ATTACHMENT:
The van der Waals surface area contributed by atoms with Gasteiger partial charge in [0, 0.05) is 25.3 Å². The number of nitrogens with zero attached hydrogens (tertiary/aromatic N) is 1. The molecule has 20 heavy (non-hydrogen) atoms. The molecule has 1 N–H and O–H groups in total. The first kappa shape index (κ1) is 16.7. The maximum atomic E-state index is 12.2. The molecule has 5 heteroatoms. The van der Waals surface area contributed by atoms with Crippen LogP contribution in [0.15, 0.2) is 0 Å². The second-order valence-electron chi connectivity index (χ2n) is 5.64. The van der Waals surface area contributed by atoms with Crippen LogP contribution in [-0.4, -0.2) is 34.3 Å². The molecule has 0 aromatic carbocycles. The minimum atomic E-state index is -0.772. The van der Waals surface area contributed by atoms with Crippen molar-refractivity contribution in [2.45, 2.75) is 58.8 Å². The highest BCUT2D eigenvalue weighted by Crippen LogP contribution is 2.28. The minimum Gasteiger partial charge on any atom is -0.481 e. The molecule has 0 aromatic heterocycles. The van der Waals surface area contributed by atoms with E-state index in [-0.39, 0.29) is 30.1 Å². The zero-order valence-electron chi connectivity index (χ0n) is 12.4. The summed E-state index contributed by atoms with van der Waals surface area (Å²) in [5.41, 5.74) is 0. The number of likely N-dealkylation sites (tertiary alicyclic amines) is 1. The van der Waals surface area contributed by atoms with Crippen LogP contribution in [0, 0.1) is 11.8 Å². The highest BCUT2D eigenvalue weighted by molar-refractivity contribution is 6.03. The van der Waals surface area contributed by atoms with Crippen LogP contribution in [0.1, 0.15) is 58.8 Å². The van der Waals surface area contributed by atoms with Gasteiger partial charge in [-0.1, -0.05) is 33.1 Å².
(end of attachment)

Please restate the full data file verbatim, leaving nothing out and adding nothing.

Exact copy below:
The van der Waals surface area contributed by atoms with Gasteiger partial charge in [0, 0.05) is 25.3 Å². The number of nitrogens with zero attached hydrogens (tertiary/aromatic N) is 1. The molecule has 20 heavy (non-hydrogen) atoms. The molecule has 1 N–H and O–H groups in total. The first kappa shape index (κ1) is 16.7. The maximum atomic E-state index is 12.2. The molecule has 5 heteroatoms. The van der Waals surface area contributed by atoms with Crippen LogP contribution in [0.15, 0.2) is 0 Å². The second-order valence-electron chi connectivity index (χ2n) is 5.64. The van der Waals surface area contributed by atoms with Crippen LogP contribution in [-0.4, -0.2) is 34.3 Å². The molecule has 0 aromatic carbocycles. The minimum atomic E-state index is -0.772. The van der Waals surface area contributed by atoms with Crippen molar-refractivity contribution in [2.45, 2.75) is 58.8 Å². The highest BCUT2D eigenvalue weighted by Crippen LogP contribution is 2.28. The minimum Gasteiger partial charge on any atom is -0.481 e. The molecule has 0 aromatic heterocycles. The van der Waals surface area contributed by atoms with E-state index in [-0.39, 0.29) is 30.1 Å². The zero-order valence-electron chi connectivity index (χ0n) is 12.4. The summed E-state index contributed by atoms with van der Waals surface area (Å²) in [5.41, 5.74) is 0. The number of likely N-dealkylation sites (tertiary alicyclic amines) is 1. The van der Waals surface area contributed by atoms with Crippen LogP contribution in [0, 0.1) is 11.8 Å². The highest BCUT2D eigenvalue weighted by molar-refractivity contribution is 6.03. The van der Waals surface area contributed by atoms with Crippen LogP contribution in [0.1, 0.15) is 58.8 Å². The van der Waals surface area contributed by atoms with Gasteiger partial charge in [-0.1, -0.05) is 33.1 Å².